2012 Weingut Spreitzer Oestricher Lenchen Kabinett (Rheingau) - Brilliant light yellow with pale green/gold reflections; lovely aromas of white peach, lilacs and chamomile. Medium-full with very good concentration. This is beautifully balanced with lovely vareital purity. The fruit is perfectly ripe with a light juiciness and there is very good cleansing acidity. The finish is dry with very good persistence; this is a delicious wine. Enjoy now and over the next 3-5 years – perhaps longer. At a suggested retail price of $21, this is an excellent value! - Michael Skurnik Selections

2012 Peter Jakob Kühn Oestrich Riesling Trocken "Quarzit"(Rheingau) - This is a biodynamic producer with Demeter certification. Some of the wines are aged in amphora, so the winemaking here is according to a very strict philosophy. That said, these are very distinctive wines and they are not for everyone. Bright yellow; aromas of yellow peach, apricot and daffodil. Medium-full with very good concentration. Round, elegant finish, very good acidity and persistence. Clean and nicely balanced, this ia a well made wine for enjoyment over the next 2-3 years – perhaps longer. ($33) - Imported by Domaine Select Wine Estates, New York City, NY

2010 Peter Jakob Kühn Mittelheim Nikoulas Riesling Trocken (Rheingau) - Bright golden yellow; aromas of apricot, yellow peaches and a hint of saffron. Medium-full with very good concentration. Quite ripe and lush, this is big and perhaps a touch heavy with a dry, slightly bitter finish. A very distinct, unusual style of Riesling. Best over the next 2-3 years. ($55)

2011 Peter Jakob Kühn Oestrich Lenchen Riesling Auslese - Brilliant light yellow; beautiful aromas of ripe apricot, honey and golden apples. Medium-full, this is lush and quite delicious, this has very good acidity, excellent persistence and beautiful varietal purity. This is medium-sweet, so I’d like to see a bit more acidity to balance the finish. Still, this is a lovely wine that should only improve for another 5-7 years. ($65/375 ml - 7.5% alcohol)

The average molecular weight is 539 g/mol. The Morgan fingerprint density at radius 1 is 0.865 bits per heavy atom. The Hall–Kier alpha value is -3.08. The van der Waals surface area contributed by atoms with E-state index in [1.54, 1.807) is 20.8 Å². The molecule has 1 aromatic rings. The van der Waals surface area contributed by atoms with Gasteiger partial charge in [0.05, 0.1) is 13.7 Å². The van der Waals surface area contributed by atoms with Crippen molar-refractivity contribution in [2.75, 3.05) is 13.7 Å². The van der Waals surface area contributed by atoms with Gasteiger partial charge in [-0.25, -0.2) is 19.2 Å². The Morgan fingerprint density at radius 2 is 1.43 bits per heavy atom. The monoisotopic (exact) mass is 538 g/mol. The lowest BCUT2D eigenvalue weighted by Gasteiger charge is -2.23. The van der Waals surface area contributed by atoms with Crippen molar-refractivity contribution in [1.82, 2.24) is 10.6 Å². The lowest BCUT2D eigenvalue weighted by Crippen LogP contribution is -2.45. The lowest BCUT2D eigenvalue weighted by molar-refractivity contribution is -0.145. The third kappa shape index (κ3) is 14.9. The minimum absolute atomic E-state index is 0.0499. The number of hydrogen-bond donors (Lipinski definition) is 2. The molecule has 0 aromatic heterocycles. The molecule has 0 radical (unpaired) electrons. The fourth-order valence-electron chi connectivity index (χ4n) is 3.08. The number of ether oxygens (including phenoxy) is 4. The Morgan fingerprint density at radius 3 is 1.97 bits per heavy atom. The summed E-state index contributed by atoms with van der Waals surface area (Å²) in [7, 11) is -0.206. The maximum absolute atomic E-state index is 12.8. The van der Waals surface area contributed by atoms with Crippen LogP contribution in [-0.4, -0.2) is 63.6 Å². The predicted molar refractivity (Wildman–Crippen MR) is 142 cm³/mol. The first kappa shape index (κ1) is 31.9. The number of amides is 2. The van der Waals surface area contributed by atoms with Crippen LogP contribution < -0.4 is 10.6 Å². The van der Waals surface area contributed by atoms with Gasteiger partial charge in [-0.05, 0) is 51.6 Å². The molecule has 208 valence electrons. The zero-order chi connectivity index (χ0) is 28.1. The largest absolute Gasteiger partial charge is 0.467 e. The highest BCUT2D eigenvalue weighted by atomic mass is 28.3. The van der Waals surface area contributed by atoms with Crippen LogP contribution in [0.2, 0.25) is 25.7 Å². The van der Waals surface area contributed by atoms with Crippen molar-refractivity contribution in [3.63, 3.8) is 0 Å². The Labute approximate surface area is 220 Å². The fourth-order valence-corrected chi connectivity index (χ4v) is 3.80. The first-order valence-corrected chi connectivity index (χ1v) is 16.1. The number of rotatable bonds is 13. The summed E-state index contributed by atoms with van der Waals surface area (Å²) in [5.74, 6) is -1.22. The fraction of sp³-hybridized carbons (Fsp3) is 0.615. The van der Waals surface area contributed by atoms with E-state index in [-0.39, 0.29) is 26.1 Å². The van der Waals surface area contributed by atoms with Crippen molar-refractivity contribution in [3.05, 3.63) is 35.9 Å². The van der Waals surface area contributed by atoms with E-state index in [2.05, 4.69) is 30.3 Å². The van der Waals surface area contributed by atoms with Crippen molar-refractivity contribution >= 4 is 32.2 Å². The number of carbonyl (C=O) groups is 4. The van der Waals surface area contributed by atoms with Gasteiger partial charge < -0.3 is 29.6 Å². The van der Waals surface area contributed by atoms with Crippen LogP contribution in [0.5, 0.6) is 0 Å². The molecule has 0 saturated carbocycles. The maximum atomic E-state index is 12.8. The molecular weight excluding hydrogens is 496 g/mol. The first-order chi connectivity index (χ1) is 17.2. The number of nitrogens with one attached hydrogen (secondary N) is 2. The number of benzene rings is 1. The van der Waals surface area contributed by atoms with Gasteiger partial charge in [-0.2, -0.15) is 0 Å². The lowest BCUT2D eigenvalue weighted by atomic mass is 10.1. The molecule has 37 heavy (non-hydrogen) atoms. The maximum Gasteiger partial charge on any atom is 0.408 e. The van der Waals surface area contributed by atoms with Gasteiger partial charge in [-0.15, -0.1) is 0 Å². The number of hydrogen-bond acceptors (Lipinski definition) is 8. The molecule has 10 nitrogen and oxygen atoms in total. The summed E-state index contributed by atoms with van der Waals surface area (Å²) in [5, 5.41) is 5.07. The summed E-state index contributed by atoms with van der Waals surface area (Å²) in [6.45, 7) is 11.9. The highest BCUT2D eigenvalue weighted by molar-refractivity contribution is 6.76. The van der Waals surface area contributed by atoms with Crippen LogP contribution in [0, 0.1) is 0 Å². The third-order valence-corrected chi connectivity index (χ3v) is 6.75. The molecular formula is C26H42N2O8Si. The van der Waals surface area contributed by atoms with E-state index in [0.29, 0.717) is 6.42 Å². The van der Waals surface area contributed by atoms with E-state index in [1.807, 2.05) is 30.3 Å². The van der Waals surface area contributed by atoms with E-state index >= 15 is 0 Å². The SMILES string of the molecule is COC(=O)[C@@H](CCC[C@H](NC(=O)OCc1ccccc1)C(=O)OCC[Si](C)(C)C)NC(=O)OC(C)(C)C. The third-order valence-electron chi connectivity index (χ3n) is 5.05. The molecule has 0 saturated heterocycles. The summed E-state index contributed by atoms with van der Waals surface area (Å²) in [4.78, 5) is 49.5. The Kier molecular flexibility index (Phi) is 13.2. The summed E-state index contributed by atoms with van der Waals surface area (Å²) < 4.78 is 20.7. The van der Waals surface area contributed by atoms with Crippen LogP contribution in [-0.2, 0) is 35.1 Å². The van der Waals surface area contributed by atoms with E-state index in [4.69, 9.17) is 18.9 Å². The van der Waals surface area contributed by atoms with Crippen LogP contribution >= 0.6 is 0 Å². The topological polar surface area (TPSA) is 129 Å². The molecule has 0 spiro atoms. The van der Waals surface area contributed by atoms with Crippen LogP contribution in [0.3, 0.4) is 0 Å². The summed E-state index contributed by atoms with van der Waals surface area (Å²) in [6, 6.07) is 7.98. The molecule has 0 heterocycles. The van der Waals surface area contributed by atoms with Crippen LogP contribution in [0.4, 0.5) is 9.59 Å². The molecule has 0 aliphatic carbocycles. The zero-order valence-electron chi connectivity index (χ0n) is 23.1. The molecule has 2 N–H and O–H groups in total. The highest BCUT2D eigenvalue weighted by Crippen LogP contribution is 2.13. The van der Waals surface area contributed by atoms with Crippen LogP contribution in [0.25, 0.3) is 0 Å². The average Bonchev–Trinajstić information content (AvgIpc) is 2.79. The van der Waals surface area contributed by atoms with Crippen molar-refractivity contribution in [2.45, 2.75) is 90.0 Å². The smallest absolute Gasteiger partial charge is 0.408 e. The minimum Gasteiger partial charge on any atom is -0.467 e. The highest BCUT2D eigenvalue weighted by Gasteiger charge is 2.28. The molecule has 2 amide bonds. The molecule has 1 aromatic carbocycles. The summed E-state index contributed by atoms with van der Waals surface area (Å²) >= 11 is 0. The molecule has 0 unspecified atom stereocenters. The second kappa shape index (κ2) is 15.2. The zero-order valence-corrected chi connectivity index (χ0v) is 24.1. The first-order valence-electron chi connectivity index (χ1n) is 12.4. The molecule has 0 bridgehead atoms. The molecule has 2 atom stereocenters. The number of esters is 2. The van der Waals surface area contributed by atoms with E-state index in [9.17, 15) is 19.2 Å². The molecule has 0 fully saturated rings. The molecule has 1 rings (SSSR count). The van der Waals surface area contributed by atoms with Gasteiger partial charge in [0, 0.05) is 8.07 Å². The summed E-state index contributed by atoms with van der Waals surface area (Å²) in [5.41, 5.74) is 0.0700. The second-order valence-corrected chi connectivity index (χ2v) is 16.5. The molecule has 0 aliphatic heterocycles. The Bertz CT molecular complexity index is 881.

2009 Prinz Von Hessen Riesling Kabinett (Rheingau) - Light yellow; beautiful varietal aromas of yellow peach, Anjou pear and lilacs. Medium-bodied with good persistence, very good acidity and impressive varietal purity. A charming wine that is delicious and easy to drink, this has a delicacy and a nice sense of finesse and freshness to it. Enjoy over the next 2-3 years – perhaps longer.  ($25) Imported by Folio, Napa, CA.

2007 Prinz Von Hessen Johannisberger Klaus Riesling Kabinett Trocken (Rheingau) - Light yellow; pleasing aromas of petrol, mint and jasmine. Medium-full with good concentration. Good ripeness, light earthiness in the finish with good persistence and good acidity. Still displaying good freshness, this will drink well for another 2-3 years. ($30)

2007 Prinz Von Hessen Johannisberger Klaus Riesling First Growth (Rheingau) - Light yellow; aromas of Bosc pear, magnolia and dried pear. Medium-full with very good concentration. Beautifully structured wine; very good acidity, excellent persistence and lovely varietal character. Earthy finish, impressive complexity. Good freshness, enjoy now and over the next 3-5 years. ($60)

2006 Prinz Von Hessen Johannisberger Klaus Riesling Auslese (Rheingau) - Pale yellow – lovely color; aromas of apricot and geranium. Medium-full with excellent concentration, beautifully defined mid-palate. Vibrant, cleansing acidity and excellent persistence. Ultra clean with beautiful varietal character. Delicious now; enjoy over the next 7-10 years. Outstanding! ($50/375 ml).

In part two of this series, a look at Rieslings from Alsace and Austria.